We've been told for a long time now, to make sure we wear sunscreen. I've always found the message interesting: apply tons of sunscreen and you're basically good. Yes and no. Conventional sunscreen ingredients are not great for our bodies.. or our planet.. which, if you think about it, both humans and the environment are intimately connected. A small amount of exposure to the sun's rays can be good for our immune system. I have never been one who lathers up in sunscreen. It is a balance. I do allow my skin a small amount of sun exposure. 10-15 minutes is all you need for your body to create the necessary nutrient of Vitamin D.
A tan and a sunburn are definite signs of sun damage. But it doesn’t stop there. Sun exposure causes a variety of unsightly effects on your skin including sun spots (darkened pigment on our skin), uneven skin tone and redness. (If you are looking for some facial care items to help with sun damage from our 20s, click here!) So what do we need to watch for in sunscreen? Conventional (traditional) sunscreens contain the chemicals: oxybenzone and octinoxate (Octyl methoxycinnamate)2, which are commonly used to absorb UV light. Side effects of these ingredients include rashes, acne, contact dermatitis and hormone disruption. Look, I can handle a rash (not really) but the minute I hear hormone disruption— I'm out.
Mineral sunscreens, which typically contain zinc oxide and titanium dioxide, are thought to be better. The FDA is reviewing the 16 ingredients available in the U.S. but so far, only two — zinc oxide and titanium dioxide — have been designated as “generally recognized as safe and effective."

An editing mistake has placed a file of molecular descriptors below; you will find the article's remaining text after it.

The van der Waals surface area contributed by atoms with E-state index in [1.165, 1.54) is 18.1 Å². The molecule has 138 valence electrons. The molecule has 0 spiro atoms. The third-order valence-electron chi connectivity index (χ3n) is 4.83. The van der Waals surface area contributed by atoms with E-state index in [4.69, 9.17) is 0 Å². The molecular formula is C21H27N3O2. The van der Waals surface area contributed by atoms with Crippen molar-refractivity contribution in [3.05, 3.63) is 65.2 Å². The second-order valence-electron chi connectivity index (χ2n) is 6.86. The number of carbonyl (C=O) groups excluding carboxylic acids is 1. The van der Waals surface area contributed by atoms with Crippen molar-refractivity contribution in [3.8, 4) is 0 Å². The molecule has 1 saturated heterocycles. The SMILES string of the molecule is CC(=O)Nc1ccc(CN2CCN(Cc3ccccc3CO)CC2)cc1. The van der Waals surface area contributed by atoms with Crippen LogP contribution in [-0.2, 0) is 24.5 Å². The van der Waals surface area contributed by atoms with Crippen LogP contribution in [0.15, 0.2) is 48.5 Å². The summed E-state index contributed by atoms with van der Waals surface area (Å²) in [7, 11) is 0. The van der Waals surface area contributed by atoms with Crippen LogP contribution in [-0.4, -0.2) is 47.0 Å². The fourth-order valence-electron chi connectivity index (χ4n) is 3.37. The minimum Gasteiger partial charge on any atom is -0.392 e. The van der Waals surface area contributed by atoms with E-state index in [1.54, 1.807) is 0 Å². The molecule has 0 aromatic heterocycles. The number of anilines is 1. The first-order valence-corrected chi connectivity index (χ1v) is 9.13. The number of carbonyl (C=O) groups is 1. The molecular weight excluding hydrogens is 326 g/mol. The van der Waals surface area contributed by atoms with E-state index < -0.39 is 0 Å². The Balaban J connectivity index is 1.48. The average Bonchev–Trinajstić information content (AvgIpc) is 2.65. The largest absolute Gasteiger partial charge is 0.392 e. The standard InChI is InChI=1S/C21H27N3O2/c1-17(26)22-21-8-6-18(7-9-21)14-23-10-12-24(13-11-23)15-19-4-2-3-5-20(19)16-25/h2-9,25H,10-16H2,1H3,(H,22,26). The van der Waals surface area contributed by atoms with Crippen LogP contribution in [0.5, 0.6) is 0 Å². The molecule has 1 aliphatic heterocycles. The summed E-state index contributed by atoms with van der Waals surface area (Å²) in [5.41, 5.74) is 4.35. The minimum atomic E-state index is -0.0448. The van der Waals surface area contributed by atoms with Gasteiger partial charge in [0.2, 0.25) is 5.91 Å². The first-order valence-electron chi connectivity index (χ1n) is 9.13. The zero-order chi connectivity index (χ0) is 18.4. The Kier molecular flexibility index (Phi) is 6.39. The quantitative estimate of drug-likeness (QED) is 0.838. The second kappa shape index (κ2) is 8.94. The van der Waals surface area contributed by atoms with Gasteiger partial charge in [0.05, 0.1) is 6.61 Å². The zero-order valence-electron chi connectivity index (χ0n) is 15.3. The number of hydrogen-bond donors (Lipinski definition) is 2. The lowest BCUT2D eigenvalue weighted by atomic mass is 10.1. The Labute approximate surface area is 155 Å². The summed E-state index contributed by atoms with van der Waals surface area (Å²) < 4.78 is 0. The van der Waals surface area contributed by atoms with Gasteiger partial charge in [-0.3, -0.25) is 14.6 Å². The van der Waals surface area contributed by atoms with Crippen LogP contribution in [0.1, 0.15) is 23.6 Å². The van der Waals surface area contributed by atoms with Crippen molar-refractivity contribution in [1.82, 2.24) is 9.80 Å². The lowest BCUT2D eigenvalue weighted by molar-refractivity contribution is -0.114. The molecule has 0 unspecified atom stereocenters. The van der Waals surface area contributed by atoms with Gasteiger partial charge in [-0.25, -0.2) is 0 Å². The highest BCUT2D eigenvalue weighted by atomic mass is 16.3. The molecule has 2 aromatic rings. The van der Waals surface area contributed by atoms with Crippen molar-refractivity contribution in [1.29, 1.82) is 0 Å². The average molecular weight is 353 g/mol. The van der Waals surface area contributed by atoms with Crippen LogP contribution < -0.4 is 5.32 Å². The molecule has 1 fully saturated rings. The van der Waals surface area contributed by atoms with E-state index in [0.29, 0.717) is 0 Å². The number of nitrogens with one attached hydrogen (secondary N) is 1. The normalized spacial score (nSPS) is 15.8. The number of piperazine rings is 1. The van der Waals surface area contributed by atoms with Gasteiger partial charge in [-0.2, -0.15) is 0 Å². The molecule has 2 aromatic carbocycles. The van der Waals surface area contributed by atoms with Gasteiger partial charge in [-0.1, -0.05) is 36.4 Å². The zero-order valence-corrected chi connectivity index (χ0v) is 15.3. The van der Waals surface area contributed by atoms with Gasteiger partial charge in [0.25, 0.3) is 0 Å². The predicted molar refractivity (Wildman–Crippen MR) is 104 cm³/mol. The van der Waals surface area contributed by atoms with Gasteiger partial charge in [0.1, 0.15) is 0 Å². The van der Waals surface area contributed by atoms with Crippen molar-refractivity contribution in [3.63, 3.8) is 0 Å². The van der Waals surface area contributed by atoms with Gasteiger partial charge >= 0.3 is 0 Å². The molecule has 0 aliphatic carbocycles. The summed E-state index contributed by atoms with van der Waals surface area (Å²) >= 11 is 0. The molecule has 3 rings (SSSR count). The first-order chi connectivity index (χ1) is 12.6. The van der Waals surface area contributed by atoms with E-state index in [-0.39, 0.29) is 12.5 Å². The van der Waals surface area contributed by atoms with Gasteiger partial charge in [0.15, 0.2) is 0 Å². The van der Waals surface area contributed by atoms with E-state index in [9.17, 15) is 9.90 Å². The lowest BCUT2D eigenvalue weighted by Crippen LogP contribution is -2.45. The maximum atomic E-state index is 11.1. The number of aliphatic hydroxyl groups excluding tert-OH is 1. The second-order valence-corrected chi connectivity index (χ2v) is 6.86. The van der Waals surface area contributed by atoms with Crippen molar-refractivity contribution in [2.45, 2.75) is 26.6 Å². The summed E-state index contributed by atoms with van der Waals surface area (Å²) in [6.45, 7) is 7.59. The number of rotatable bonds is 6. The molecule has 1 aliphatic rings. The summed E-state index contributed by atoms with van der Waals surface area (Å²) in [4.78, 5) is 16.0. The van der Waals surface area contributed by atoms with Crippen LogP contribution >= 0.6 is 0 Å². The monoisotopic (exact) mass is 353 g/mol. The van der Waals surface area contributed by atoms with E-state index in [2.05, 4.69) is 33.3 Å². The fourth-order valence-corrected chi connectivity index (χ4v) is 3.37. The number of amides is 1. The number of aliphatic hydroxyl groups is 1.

Particle size matters, too. Many traditional sunscreens contain nanoparticles. Nanoparticles can be absorbed by coral reefs. Nanoparticles can disrupt coral's reproduction and growth cycles. Research suggests that larger non-nanoparticles are better for the environment. A clean sun screen company will list: non-nanoparticles on their label, which is what you are looking for.
The European Union regulates sunscreens as cosmetics. There are at least 27 different approved sunscreen ingredients, many of which offer a better degree of protection against UVA rays. Some of these ingredients have cult followings among U.S. customers looking for better offerings. A brand that I have researched that not only cares about skin health but also the environment is All Good. I have looked over their ingredients and feel this is a true, clean brand of sun care. Also, it should be noted that 'spray-on' sun protection items are hard to formulate while using clean ingredients. I realize these are convenient but even clean sunscreen companies have a hard time keeping these spray-on products truly clean. I know it feels like a ways off but soon summer will be here, warming up our hearts, souls and bodies :)